WACO, TEXAS — In Waco, immigrants make up a large number of workers and Title 42 made it difficult to fill jobs. Asylum seekers can legally work in the United States while waiting for their asylum case. They can apply for work permits; it usually takes 180 days before they are authorized.
There are 10.3 million open jobs in the U.S. - 377,000 in construction and 1.6 million in hospitality. That number is on the rise.
How Central Texas is Affected (Numbers provided by
2019 American Community Survey data.)
In El Paso the number one question asked is "Do you have any work I can do?".
The question is asked by people like 40-year-old Marcus, who traveled by foot for months from Nicaragua.
While traveling he took in Carlos, who's just 19 years old.
"We would protect each other," Marcus said.
Both said they were here in the U.S. to escape violence and to look for work.
"We would sleep in the park or wherever we find a spot," said Marcus.
The decrease in legal immigration in the last two years has hurt American businesses. The lack of available workers pushed wages higher which contributed to higher inflation.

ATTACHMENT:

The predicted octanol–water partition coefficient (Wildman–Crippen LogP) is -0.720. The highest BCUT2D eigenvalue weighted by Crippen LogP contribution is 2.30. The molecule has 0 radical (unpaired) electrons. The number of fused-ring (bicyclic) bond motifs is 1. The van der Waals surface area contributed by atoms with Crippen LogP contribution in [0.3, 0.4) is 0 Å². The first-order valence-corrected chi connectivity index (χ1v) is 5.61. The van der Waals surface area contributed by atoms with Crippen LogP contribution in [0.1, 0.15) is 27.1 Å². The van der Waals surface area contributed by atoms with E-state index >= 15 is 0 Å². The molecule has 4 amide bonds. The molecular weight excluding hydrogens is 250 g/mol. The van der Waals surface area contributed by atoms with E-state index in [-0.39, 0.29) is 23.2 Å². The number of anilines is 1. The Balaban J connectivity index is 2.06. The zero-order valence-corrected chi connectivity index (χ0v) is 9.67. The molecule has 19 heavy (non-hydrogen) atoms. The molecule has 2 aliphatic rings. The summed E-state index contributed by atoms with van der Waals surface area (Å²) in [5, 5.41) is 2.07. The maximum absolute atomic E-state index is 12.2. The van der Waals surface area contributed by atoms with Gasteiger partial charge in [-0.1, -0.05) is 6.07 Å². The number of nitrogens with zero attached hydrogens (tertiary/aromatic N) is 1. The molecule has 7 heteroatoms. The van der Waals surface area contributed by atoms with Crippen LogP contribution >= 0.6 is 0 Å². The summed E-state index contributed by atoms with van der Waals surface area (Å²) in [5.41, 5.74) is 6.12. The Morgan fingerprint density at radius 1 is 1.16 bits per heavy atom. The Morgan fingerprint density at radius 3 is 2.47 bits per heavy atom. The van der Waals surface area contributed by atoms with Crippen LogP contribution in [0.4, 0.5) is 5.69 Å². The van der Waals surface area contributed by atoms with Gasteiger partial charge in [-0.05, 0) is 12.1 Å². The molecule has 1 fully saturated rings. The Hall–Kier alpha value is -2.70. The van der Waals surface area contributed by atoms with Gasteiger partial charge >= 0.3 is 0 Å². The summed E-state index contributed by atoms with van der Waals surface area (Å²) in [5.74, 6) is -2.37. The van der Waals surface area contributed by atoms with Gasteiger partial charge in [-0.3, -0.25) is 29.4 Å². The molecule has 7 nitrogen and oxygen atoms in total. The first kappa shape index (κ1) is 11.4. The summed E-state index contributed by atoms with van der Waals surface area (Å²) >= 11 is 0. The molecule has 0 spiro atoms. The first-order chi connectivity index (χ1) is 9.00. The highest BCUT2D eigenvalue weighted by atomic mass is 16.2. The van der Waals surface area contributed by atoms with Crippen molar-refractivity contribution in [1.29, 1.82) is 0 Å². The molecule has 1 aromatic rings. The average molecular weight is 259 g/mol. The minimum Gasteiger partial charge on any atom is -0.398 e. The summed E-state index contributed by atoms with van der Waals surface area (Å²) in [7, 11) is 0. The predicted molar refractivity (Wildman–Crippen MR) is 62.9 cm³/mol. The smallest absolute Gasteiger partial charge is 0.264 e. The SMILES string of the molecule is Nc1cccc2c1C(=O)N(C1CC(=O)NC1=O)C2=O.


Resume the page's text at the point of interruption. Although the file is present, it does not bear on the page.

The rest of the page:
“The combination of a plunge in net immigration and a surge in deaths during the pandemic probably accounts for about one-and-a-half million missing workers,” said Jerome Powell, Chairman of the Federal Reserve, last month on CNN.
Farm Workforce Modernization Act of 2021 dropped just before Christmas.
Several Democrats and moderate Republicans wanted to pass a long-term spending bill before the new GOP-led House took over.
Two immigration-related measures were dropped. The Farm Workforce Modernization Act was set to change immigration rules for farmworkers and would place caps on their wages in exchange.
A “certified agricultural worker” status would have been able to stay in the United States for 5.5 years and could be extended. After certain requirements were met, those workers would be able to apply for permanent-resident status.
While this didn't help construction companies it could have been helpful to farmers and Americans' pocketbooks.
You're now spending 20% more for dinners this year. This is including 21% more for meats, milk, and eggs.
The other bill dropped was the protection of 2 million “Dreamers” — undocumented immigrants who arrived in the country as minors.